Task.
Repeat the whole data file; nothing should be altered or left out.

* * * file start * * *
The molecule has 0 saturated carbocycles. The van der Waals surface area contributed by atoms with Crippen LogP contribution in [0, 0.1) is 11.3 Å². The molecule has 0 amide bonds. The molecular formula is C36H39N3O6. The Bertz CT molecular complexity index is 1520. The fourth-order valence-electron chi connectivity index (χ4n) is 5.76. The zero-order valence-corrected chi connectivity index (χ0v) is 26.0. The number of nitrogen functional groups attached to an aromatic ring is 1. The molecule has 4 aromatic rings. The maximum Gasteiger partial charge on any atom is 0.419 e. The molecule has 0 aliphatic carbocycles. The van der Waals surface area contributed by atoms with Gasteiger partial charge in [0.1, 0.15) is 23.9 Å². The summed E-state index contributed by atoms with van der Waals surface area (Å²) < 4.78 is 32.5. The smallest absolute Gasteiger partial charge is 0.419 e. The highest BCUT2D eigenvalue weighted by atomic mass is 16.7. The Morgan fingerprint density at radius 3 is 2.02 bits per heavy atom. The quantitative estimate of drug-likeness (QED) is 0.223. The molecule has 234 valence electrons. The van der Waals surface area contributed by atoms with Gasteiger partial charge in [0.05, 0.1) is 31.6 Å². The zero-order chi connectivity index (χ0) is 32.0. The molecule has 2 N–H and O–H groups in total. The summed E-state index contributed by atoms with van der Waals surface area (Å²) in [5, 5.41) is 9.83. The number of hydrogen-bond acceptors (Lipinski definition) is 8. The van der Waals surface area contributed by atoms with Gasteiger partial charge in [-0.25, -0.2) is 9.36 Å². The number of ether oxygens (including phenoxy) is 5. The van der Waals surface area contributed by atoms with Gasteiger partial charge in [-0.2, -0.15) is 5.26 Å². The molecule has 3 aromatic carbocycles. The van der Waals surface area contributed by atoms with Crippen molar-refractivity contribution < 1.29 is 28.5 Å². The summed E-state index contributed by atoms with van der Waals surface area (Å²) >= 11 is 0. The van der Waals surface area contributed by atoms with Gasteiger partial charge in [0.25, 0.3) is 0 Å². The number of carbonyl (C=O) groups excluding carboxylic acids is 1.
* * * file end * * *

The molecule has 0 saturated carbocycles. The van der Waals surface area contributed by atoms with Crippen LogP contribution in [0, 0.1) is 11.3 Å². The molecule has 0 amide bonds. The molecular formula is C36H39N3O6. The Bertz CT molecular complexity index is 1520. The fourth-order valence-electron chi connectivity index (χ4n) is 5.76. The zero-order valence-corrected chi connectivity index (χ0v) is 26.0. The number of nitrogen functional groups attached to an aromatic ring is 1. The molecule has 4 aromatic rings. The maximum Gasteiger partial charge on any atom is 0.419 e. The molecule has 0 aliphatic carbocycles. The van der Waals surface area contributed by atoms with Gasteiger partial charge in [0.1, 0.15) is 23.9 Å². The summed E-state index contributed by atoms with van der Waals surface area (Å²) < 4.78 is 32.5. The smallest absolute Gasteiger partial charge is 0.419 e. The highest BCUT2D eigenvalue weighted by atomic mass is 16.7. The Morgan fingerprint density at radius 3 is 2.02 bits per heavy atom. The quantitative estimate of drug-likeness (QED) is 0.223. The molecule has 234 valence electrons. The van der Waals surface area contributed by atoms with Gasteiger partial charge in [0.05, 0.1) is 31.6 Å². The zero-order chi connectivity index (χ0) is 32.0. The molecule has 2 N–H and O–H groups in total. The summed E-state index contributed by atoms with van der Waals surface area (Å²) in [5, 5.41) is 9.83. The number of hydrogen-bond acceptors (Lipinski definition) is 8. The van der Waals surface area contributed by atoms with Gasteiger partial charge in [-0.25, -0.2) is 9.36 Å². The number of ether oxygens (including phenoxy) is 5. The van der Waals surface area contributed by atoms with Gasteiger partial charge in [-0.2, -0.15) is 5.26 Å². The molecule has 3 aromatic carbocycles. The van der Waals surface area contributed by atoms with Crippen molar-refractivity contribution < 1.29 is 28.5 Å². The summed E-state index contributed by atoms with van der Waals surface area (Å²) >= 11 is 0. The van der Waals surface area contributed by atoms with Gasteiger partial charge in [0.25, 0.3) is 0 Å². The number of carbonyl (C=O) groups excluding carboxylic acids is 1.